This past Fall, hundreds of students and their teachers gathered at The Bay in Lincoln, Nebraska, to participate in Find Your Grind’s inaugural Lifestyle Fair. College and Career Fairs have been around since the 50s, and they haven’t really changed since. But the world is changing, and the opportunities available to students are changing, but the ways they discover those opportunities aren’t. The Find Your Grind (FYG) Lifestyle Fair is a reimagining of career fairs that will help students explore their next steps in today’s 21st Century world. This experiential program will take self-discovery and career exploration at another level by engaging students with industries, companies, colleges, and mentors through activations, networking, and live panels. Unlike standard career and college fairs, the FYG Lifestyle Fair takes on a hands-on approach that’s reflective of the FYG curriculum — preparing students for life outside of the classroom.

The inaugural FYG Lifestyle Fair featured college life networking, 3 live panels hosted by Mike Smith, and activations from local brand partners representative of the 16 Find Your Grind Lifestyles and demonstrated how life inside their institution can create different lifestyle opportunities in the future. Upon entering, students were directed to collect wristbands of their top 3 Lifestyles resulted through the FYG Lifestyle Assessment. Students were then welcome to roam around each brand partner activation, meet with colleges, or attend panels that each represented the Lifestyles.

FYG Lifestyle Fairs aim to inspire students to discover their passions and explore how they can turn them into careers. With a range of activations from building a shed, learning about brand identity, taking a fitness test, visiting a converted van, to learning how to DJ — students had a variety of exploration points and gained knowledge about constantly evolving industries.

Find Your Grind plans to launch a nationwide high school tour of “Lifestyle Fairs” in 2020, re-inventing the traditional career fair experience. The FYG Lifestyle Fairs will engage students across the country in discussions about self-discovery and career exploration and will include career fair-style opportunities in which local businesses, vendors, and strategic partners can participate.

The Biggest Upskill for Educators in 2020-21 isn’t adopting the Virtual Classroom

It’s not about the level of dedication an educator feels and possesses towards their job, it’s the security they need to feel in order to do it.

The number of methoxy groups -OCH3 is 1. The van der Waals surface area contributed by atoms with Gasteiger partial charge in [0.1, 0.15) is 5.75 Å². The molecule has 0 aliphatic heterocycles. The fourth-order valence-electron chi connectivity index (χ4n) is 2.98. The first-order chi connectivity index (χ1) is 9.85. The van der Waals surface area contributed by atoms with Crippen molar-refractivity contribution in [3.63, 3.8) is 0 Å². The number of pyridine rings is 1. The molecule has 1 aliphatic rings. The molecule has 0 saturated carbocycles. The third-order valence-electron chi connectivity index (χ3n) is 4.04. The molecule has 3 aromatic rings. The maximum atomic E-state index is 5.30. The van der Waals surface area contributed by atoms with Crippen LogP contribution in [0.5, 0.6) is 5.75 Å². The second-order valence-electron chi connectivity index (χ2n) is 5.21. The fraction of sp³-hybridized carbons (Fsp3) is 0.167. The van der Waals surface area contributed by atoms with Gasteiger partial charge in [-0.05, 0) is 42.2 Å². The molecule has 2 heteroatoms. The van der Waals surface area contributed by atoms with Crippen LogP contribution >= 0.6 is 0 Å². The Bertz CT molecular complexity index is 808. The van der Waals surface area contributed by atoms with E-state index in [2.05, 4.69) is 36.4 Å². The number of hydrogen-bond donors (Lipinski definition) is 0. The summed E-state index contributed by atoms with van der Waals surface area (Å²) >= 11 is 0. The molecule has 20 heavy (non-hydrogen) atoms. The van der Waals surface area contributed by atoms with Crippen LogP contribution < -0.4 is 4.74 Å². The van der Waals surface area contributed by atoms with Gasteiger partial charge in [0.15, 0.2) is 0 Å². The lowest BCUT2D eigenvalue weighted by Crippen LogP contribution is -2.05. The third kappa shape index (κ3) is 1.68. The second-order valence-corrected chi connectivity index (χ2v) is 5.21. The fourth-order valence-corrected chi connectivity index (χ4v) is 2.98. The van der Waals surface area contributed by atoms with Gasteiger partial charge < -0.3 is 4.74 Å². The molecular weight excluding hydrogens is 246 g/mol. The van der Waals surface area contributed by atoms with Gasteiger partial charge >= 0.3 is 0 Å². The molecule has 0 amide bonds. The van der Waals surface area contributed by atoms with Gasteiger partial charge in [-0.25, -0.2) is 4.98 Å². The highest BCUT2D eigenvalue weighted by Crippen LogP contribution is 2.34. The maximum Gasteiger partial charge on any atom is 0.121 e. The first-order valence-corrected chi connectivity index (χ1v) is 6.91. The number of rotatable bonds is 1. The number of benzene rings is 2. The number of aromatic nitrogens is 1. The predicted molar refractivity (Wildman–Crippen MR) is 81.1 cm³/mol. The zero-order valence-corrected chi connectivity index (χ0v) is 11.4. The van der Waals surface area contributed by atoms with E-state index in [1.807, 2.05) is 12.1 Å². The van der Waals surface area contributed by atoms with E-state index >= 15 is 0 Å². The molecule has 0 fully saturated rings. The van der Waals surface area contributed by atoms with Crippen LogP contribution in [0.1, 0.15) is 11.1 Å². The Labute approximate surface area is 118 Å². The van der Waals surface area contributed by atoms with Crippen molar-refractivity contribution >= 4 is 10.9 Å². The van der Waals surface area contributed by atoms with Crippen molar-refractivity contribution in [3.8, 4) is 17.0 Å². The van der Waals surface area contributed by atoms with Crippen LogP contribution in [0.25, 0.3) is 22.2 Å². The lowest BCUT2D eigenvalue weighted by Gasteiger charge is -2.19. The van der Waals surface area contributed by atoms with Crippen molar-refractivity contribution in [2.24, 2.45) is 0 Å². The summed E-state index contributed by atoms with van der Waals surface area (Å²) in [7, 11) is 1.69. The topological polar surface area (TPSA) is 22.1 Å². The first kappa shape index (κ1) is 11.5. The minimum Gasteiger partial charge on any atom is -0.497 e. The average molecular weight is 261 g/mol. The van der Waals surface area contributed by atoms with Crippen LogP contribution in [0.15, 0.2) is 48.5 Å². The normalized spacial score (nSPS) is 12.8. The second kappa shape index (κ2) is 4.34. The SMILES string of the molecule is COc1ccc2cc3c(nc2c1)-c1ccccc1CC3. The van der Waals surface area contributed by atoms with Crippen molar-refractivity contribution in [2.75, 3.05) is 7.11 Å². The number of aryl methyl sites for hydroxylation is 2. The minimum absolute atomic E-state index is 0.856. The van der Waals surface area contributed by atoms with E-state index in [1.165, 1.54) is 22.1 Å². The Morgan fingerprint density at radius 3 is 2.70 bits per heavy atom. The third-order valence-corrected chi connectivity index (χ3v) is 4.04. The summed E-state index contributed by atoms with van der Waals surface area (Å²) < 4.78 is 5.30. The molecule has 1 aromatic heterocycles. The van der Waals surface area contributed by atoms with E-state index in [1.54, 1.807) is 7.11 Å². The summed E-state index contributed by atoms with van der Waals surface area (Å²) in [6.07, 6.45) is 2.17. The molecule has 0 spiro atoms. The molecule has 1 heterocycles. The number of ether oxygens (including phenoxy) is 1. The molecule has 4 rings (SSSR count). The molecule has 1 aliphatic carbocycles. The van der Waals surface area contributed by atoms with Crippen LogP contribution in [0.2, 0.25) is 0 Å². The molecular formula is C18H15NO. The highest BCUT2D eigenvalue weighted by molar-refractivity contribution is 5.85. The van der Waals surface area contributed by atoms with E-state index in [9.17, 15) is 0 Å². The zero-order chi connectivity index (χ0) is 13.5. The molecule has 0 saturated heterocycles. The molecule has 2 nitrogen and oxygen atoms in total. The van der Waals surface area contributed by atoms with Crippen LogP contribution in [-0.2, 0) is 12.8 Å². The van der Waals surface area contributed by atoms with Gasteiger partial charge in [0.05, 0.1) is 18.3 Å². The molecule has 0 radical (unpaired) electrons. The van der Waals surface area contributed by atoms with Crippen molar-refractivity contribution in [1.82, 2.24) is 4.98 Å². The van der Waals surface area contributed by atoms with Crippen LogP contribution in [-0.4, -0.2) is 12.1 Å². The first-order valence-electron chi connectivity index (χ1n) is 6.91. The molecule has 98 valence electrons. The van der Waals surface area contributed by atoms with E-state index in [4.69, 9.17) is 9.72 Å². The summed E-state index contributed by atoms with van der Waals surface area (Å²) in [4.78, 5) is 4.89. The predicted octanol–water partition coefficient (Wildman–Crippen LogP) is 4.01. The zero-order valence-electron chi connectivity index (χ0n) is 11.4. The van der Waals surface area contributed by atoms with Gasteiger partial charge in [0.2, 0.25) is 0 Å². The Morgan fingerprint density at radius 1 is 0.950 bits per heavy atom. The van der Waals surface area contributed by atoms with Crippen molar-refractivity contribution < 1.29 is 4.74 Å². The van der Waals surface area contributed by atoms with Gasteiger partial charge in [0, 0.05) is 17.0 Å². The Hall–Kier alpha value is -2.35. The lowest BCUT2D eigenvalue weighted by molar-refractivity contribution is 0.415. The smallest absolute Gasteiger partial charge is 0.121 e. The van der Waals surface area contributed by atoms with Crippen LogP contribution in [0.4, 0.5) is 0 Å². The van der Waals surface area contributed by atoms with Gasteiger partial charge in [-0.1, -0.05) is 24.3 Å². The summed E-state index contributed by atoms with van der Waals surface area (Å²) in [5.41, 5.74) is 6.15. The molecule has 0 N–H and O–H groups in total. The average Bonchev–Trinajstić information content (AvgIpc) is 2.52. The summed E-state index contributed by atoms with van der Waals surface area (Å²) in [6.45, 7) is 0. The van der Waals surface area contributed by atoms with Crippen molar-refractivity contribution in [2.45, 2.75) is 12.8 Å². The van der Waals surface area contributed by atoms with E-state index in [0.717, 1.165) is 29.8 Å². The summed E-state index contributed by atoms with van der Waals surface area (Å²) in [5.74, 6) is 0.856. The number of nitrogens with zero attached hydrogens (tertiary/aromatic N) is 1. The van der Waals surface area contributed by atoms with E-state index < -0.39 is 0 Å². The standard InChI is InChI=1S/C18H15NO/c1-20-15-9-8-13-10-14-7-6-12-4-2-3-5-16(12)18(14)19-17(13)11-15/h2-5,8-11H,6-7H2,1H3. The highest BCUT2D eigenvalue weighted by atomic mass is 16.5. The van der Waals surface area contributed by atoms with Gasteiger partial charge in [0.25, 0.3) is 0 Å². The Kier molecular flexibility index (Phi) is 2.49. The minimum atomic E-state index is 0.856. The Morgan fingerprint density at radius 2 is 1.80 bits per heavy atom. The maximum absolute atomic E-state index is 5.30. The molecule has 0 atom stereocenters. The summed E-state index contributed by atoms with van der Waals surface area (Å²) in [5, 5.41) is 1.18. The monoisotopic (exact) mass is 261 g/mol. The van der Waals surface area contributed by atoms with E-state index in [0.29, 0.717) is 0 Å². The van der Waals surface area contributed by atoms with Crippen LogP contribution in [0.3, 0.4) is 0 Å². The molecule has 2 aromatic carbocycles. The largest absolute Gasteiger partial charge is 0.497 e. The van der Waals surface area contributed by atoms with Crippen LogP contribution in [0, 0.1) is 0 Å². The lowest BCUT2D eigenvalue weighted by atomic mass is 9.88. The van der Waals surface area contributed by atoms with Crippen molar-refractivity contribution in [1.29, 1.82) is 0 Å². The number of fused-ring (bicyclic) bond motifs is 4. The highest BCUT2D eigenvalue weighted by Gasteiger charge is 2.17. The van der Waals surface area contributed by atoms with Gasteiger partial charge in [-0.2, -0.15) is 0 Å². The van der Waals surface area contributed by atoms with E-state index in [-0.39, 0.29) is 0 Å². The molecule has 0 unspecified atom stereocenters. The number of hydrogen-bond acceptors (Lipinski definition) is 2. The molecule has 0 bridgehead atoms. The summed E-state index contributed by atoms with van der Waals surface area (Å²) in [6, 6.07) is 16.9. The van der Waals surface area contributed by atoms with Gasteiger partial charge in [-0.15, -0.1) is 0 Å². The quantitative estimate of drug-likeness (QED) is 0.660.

As the back-to-school season approaches, teachers are experiencing anxiety and stress toward their school’s plan for the 2020-21 school year. With the government pushing for reopenings and schools preparing to resume in-class instruction, plans have been developed around students to ensure their safety. Meanwhile, teachers are questioning the risks involved with any in-class instruction.

Sharahn Santana from Parkway Northwest High School in Philadelphia dreams about returning to the classroom. But with the fear of the virus not being under control, Santana expresses, “I don’t want the measure of my dedication and commitment to be how willing I am to risk my and my student’s lives.”

There is no one-size-fits-all re-opening plan that can be applied to each school. Whether completely remote, hybrid or fully back, there are pros and cons to all different types of learning settings. This past Spring, educators and parents struggled with what felt like an overnight change and shift to remote learning, with parents feeling the strain of leading instruction. The abrupt, new shift toward online learning also challenged equity and access — and overall, battled engagement for students. For educators, who feed off of classroom dynamics and student energy, they are eager to get back into the classroom to reconnect face-to-face and apply the in-class instructional expertise they were trained in to collaborate directly with their learners and transform conversations into magic teaching moments. Districts are reassessing and recalculating plans on a daily basis, while parents and students are anxiously waiting as return dates get closer. And educators remain stressed and anxious about how to make their students successful.

A New Set of Attitudes to Drive Student Success: